Charlotte Bronte poem: $47,000 an inch
A tiny poem written by a teenage Charlotte Bronte has sold for more than $140,000, the Guardian reports. Called “I’ve Been Wandering in the Greenwoods,” the poem, composed when Bronte was 13 years old, is handwritten on a piece of paper just three inches square. It is difficult to read without a magnifying glass.
The manuscript is dated Dec. 14, 1829, and signed “C. Bronte.” Written in a minuscule hand on the scrap of paper (easy to hide, one imagines, from one’s siblings or clergyman father) is a sweet little poem about a doleful walk along a mountain stream. It’s clearly the work of a serious child -- the flowers primrose and asphodel symbolizing youth and death, respectively -- and one who already had an ear for rhythm.
“I’ve Been Wandering in the Greenwoods” appeared in print in the Young Man’s Intelligencer, the literary magazine that Charlotte, Emily, Branwell and Anne Bronte wrote and edited themselves as children. The year the poem was written was also the year Charlotte took over as editor from her brother Branwell. Besides “Jane Eyre,” the novel for which she is best known, Charlotte would go on to write more than 200 poems.
This one, being judged “extremely rare” by Bonhams auction house, ended up selling for twice its estimated price, fetching $141,000 (92,450 British pounds), or about $47,000 per square inch. It’s one of the very few Bronte manuscripts still in private hands. Was it worth it? Judge for yourself -- magnifying glass not required -- below.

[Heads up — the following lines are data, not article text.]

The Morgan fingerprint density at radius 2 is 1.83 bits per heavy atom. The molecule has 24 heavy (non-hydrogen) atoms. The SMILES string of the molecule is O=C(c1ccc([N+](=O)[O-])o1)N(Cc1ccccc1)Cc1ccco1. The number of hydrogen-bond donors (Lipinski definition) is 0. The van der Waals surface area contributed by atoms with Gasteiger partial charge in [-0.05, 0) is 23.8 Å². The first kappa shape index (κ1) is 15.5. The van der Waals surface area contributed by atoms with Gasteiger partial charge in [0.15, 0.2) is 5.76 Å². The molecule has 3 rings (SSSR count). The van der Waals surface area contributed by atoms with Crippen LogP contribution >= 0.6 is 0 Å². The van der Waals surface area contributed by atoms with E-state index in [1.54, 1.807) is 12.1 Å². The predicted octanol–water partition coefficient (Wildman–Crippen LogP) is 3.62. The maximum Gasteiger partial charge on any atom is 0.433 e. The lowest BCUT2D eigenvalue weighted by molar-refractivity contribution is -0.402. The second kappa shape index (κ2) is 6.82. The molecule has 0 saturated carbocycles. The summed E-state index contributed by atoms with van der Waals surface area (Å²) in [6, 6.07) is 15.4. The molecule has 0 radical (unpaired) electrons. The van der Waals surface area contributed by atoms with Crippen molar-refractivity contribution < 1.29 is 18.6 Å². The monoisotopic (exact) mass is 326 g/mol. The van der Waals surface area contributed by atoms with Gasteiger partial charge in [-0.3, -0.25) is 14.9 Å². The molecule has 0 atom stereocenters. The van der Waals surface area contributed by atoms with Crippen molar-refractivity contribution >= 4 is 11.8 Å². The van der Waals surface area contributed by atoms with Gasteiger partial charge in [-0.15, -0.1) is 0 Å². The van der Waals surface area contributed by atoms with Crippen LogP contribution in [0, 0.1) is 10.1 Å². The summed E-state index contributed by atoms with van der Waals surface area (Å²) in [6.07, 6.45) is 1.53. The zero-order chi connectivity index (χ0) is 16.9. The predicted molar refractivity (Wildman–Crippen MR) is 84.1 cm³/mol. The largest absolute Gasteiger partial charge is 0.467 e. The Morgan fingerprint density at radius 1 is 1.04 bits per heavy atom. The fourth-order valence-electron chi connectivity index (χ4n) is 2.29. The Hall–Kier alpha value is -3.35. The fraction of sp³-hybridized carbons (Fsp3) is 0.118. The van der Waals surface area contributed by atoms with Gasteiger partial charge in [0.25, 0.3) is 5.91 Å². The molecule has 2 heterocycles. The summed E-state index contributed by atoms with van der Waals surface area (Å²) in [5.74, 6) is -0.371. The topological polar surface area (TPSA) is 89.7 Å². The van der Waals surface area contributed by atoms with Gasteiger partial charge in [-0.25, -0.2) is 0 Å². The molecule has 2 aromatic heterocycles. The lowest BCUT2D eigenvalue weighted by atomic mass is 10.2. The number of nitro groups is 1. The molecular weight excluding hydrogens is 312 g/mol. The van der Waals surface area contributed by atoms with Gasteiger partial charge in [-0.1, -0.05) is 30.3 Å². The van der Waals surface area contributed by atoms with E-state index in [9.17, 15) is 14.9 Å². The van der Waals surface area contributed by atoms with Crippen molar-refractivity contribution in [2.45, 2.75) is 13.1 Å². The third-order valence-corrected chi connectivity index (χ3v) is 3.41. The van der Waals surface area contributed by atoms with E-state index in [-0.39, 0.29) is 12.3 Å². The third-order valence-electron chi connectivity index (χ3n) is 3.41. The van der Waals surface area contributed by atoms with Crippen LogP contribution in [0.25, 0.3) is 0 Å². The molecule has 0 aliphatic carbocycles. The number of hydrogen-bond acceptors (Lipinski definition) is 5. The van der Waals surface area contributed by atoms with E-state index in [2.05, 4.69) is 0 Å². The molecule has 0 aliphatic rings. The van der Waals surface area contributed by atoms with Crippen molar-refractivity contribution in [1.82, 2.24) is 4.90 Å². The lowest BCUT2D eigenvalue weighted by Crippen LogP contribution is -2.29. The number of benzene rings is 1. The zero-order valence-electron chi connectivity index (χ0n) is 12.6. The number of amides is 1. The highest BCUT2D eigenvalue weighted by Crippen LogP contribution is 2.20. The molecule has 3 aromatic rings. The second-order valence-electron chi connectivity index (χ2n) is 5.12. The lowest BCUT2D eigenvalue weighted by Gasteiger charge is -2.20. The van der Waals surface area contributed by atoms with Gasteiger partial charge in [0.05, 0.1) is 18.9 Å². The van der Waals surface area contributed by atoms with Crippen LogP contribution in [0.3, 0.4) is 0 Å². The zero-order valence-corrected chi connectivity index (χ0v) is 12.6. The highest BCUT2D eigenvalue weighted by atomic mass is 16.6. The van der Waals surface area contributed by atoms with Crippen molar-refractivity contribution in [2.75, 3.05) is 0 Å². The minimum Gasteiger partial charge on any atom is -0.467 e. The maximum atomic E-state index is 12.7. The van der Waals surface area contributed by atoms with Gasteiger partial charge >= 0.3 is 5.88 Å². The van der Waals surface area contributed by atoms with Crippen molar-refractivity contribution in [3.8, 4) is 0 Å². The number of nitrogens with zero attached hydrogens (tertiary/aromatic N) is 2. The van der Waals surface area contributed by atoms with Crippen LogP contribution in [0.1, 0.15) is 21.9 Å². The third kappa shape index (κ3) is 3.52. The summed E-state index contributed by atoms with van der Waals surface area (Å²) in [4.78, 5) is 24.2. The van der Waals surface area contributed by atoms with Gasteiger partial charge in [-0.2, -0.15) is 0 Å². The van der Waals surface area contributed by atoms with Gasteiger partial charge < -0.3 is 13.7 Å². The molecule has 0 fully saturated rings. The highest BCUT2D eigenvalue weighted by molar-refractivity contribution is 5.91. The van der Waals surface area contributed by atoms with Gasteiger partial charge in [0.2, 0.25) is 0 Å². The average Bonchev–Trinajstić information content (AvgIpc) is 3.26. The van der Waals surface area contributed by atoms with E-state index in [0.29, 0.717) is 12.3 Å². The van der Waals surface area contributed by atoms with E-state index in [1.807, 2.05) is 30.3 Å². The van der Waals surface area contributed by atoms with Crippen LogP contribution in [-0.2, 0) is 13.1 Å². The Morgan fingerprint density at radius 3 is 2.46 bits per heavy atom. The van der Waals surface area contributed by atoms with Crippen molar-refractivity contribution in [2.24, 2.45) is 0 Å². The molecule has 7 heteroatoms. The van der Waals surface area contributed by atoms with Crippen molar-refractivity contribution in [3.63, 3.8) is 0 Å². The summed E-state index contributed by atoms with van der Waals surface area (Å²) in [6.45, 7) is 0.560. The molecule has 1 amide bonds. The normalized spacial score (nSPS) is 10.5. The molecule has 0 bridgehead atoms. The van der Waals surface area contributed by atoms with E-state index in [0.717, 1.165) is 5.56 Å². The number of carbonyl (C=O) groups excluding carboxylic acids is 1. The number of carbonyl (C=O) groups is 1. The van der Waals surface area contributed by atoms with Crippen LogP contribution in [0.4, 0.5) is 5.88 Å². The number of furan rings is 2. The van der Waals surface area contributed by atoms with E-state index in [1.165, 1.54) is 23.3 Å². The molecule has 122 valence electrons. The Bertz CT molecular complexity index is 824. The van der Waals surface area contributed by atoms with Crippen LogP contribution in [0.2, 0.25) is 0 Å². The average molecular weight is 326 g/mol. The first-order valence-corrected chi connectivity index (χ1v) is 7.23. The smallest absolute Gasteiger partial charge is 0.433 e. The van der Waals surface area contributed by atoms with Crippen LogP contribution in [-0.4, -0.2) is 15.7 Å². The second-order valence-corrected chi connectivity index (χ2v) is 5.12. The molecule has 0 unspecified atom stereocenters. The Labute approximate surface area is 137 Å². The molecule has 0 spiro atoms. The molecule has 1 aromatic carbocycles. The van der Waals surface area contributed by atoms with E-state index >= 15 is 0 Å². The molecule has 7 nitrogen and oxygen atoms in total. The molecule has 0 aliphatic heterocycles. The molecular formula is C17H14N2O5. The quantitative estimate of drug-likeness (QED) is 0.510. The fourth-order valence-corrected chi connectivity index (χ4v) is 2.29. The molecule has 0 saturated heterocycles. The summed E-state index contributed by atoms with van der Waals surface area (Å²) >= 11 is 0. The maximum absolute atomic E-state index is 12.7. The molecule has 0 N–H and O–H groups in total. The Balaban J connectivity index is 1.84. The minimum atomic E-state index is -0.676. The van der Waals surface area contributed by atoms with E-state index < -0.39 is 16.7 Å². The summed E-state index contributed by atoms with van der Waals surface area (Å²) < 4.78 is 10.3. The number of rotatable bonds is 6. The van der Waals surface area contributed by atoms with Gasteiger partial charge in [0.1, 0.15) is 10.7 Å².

I’ve Been Wandering in the Greenwoods
By Charlotte Bronte
I’ve been wandering in the greenwoods
And mid flowery smiling plains
I’ve been listening to the dark floods
To the thrushes thrilling strains
I have gathered the pale primrose
And the purple violet sweet
I’ve been where the Asphodel grows
And where lives the red deer fleet
I’ve been to the distant mountain
To the silver singing rill
By the crystal murmering fountain,
And the shady verdant hill
I’ve been where the poplar is springing
From the fair Inamelled ground
Where the nightingale is singing
With a solemn plaintive sound
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